A good business needs more than three things, make no doubt about that. But we’re not going to be looking at the fact you need a space in the market, a good selling proposition, or any of the other generic business must-haves. We’re looking specifically at what you need to get that business off to a good start and an even better end on the internet. Without these three ingredients, you may as well hang up your hat before you even get started.
A reliable site
First and foremost, you need a site that people can actually use. This breaks down into two elements. It’s structural reliability and the user experience. For the former, you need to go above and beyond when it comes to ensuring that the web hosting provider of the website can handle not only the hosting needs of your content (especially if you’re using multimedia). You need things like server-side caching so that your site is able to handle traffic spikes. Otherwise, an increase in visitors won’t be something to celebrate, it will be something that kills the site. As for usability, it’s all about web design. The best tip to follow in that arena is to keep it simple. Dedicate pages to a single purpose that’s understood at a glance and have a site navigation system that makes sense. Minimalism always wins out over clogging it up.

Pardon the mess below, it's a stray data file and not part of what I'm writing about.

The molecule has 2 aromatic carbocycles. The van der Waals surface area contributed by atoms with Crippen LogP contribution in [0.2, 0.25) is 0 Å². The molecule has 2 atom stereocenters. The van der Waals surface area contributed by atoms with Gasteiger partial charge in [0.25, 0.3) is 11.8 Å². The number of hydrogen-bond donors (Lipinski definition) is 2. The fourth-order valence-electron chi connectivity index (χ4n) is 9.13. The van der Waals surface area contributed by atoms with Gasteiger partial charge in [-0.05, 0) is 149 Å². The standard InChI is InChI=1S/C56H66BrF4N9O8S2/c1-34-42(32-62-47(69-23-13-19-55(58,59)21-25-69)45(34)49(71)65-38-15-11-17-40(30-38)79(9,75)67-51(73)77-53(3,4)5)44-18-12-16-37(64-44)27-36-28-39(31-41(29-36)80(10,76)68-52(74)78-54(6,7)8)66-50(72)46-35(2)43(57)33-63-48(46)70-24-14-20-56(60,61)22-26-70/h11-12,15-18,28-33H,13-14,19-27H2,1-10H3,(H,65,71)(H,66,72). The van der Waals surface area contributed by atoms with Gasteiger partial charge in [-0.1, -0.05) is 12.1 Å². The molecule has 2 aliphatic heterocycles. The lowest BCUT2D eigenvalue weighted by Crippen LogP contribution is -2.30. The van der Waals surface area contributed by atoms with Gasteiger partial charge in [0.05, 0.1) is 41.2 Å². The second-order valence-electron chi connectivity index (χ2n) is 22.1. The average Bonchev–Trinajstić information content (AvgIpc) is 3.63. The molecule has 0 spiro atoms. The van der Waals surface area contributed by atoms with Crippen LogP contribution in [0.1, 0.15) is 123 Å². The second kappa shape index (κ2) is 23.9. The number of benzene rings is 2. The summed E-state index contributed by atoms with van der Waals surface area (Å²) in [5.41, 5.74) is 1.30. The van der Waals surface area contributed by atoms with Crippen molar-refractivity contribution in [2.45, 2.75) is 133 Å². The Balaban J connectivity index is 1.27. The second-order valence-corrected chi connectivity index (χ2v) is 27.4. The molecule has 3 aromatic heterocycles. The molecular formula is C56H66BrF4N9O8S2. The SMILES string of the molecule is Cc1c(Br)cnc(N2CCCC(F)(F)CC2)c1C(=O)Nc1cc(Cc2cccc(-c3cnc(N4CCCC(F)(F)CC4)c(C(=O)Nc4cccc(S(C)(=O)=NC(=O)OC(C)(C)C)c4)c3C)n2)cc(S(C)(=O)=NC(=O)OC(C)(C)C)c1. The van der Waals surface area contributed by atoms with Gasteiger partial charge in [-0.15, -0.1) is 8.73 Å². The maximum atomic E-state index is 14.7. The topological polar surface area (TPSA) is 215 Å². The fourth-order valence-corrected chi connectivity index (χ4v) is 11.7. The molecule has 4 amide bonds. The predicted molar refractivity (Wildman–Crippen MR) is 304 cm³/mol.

Unlike a brick and mortar business, you don’t have the luxury of a storefront with a big logo and nice kerb appeal. You need to work, and often, at making your website visible. Real life networking and attending trade events will give it some much-needed validity in the eyes of the consumer. People need to see that there are real people in the business and that some measure of accountability and trust is in place. But you need to look at online visibility first and foremost. This means competing for prominence in search engines through the use of keywords in the metadata and link building. It can also be helped by having regular content produced to keep your social media channels and the site updating regularly. You want your site to look like a living, ongoing project, not a tomb.
Better than a living thing is a whole environment of them. Without building a community, you are a single username amongst millions, sending out a message amongst millions. Focus on building a community through social media, through increased customer engagement, and through networking with others and the industry as well as tastemakers. Then your message is more than one in a million. It’s a messaged getting pinged around, supported, and added to by a whole host of voices. That does a lot more for your business than all the marketing budget in the world.
Without these three key elements, it doesn’t matter how good an idea you have or how professional your services are. Your site will be too broken to bother with if people can even find it, and you won’t have anyone to vouch for the business. That doesn’t sound like success.